Brexit Catastrophisation Watch, Part 10 – Less Lamentation, More Outreach Required From The Church

The fall of Babylon

If the Church wants to survive as a truly national institution rather than amplifying the already-inescapable voices of anguished middle-class Remainers, it had better come to terms with Brexit 

Displaying a complete lack of self-awareness and a fierce, proud disinterest in the lives and opinions of her fellow brothers and sisters in Christ who happened to vote in good conscience for Brexit, Alison Elliot – Associate Director of the Centre for Theology at the University of Edinburgh – wails into the Church of England’s Reimagining Europe blog:

The Church has many resources that are not available to politicians. Politicians are practitioners of the art of the possible: they keep the show on the road, nudging it in varying directions; they fix things; they make promises within a limited horizon.

But the Church has permission to sing songs – songs of lament, songs of confession, songs of hope. I submit that all are necessary today. Lament that is unrecognised expresses itself in anger and accusation; lack of confession leads to mistakes being perpetuated; and hope gives direction to our decisions and our action.

Songs of lament? Oh boy.

Lament names the ache and the void we carry around with us. For me, that involves the pain of a fractured European identity, where my claim to the rich heritage of our continent is being attenuated; where our neighbours continue to shape their future, painful as that may be, and we watch from the side-lines. It involves lamenting the drabness of a world diminished by limited freedom of movement, as multi-lingual chatter disappears from our high streets, we lose the efficiency and enthusiasm of European tradesmen, and our universities struggle to keep a vibrant exchange of ideas alive. And I mourn the rejection of the great insight of the European Project whereby economic activity and social values go hand in hand.

There’s no point in refuting any of this – the fact that Elliot remains every bit as “European” as ever she was, that identity never having been contingent on Britain’s membership of a supranational political union; the risible idea that the remaining EU27, paralysed by indecision and self-interest while currency and humanitarian crises rend them asunder, are in any way proactively “shap[ing] their future”; the hysterical belief that the “world” has been “diminished by limited freedom of movement” when most of the world was excluded from the arrangement and before we know the outcome of the Brexit negotiations; the unsubstantiated notion that Britain’s world-class universities are struggling to keep the torch of knowledge alight in this new Brexit dark age; the tremulous fear that foreign voices will now disappear from our high streets in a puff of smoke as Britain drifts gently away into the mid-Atlantic.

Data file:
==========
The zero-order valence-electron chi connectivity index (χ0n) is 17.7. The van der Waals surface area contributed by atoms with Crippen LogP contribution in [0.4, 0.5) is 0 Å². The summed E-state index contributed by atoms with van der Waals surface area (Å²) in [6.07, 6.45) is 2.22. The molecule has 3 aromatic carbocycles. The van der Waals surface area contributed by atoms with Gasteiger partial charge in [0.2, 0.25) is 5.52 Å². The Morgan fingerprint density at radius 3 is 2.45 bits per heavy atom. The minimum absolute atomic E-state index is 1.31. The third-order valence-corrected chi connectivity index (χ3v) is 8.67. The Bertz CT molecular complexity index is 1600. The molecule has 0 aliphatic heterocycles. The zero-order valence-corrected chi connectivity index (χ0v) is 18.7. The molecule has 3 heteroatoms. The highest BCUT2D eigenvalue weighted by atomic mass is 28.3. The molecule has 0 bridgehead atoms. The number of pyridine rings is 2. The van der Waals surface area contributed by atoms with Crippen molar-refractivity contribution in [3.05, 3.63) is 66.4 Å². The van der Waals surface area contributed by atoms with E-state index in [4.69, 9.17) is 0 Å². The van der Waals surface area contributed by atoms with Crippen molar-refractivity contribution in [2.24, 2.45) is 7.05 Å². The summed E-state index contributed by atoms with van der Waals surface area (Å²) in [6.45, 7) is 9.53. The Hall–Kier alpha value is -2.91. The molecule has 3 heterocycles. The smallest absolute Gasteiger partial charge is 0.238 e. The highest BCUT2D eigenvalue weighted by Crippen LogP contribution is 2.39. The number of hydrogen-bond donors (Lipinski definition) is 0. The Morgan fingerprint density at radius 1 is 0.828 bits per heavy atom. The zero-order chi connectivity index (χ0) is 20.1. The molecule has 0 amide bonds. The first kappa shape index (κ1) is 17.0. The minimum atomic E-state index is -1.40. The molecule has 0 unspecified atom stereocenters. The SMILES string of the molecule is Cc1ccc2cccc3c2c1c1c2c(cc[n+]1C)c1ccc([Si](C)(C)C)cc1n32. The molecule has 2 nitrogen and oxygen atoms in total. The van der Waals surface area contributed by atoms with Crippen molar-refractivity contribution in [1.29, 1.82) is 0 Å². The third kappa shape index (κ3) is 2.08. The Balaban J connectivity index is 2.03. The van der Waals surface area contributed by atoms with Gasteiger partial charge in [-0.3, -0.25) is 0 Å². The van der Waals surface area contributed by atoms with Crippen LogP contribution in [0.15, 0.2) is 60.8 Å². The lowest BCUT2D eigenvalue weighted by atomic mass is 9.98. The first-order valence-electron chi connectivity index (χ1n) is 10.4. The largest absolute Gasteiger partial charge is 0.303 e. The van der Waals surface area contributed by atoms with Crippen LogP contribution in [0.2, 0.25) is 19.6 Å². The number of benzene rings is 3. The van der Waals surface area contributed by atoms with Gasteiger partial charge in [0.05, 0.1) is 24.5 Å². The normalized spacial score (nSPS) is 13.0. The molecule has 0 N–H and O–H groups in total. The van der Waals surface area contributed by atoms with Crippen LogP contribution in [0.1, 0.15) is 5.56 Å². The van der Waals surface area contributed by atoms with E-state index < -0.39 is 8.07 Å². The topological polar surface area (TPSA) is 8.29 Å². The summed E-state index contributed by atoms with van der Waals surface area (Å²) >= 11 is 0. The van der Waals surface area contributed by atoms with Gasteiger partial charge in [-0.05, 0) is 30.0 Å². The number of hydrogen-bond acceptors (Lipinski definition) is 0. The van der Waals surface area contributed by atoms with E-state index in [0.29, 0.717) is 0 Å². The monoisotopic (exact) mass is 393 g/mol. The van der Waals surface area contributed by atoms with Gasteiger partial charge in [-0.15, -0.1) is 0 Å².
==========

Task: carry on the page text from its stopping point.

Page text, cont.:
There is no point arguing any of these points with Alison Elliot, for if she is still repeating these tropes now then she is clearly impervious to reason, her mind closed to any argument that could be made by a sane Brexiteer while the gates of her credulity remain opened wide to the most fatuous and cataclysmic of Remainer myths and assertions.

To ache and carry around a “void” because of Britain’s secession from the European Union is quite simply to misunderstand what the EU really is – unless you are a closet euro federalist, which despite her misty eyed despair at the thought of Brexit, Elliot has given no indication that she identifies as such.

More:

Confession follows on easily from lament. I confess that I missed opportunities to share with people at home the excitement and the depth of reflection from meetings with church partners in Europe, acquiescing too easily with the view that Britain isn’t interested in Europe. I confess to leaving it to others to support refugees and to publicise the contribution our migrant communities have made to the country. And I confess to having done too little to engage local communities in the decisions that affect them.

Yes, if only there had been more head-in-the-clouds theologians waffling on about the benefits of European ecumenism (as though the doggedly secular humanist EU played any real role in forging and facilitating such exchanges) then Stoke-on-Trent might not have voted so overwhelmingly to leave the European Union. That was the Remain campaign’s real problem.

Elliott confesses to “leaving it to others to support refugees”, which is a self-criticism applying to most of us, who do little beyond support the government’s efforts with our taxes. But she displays no such introspection about failing to support her own countrymen, particularly those who found themselves at the sharp end of globalisation (as in being made unemployed and unemployable rather than enjoying the kind of back-slapping church conferences in Barcelona and Bruges that perhaps characterised the church’s more positive experience of European integration) and whose votes ultimately helped to push the uninspiring Leave campaign over the finish line in the EU referendum.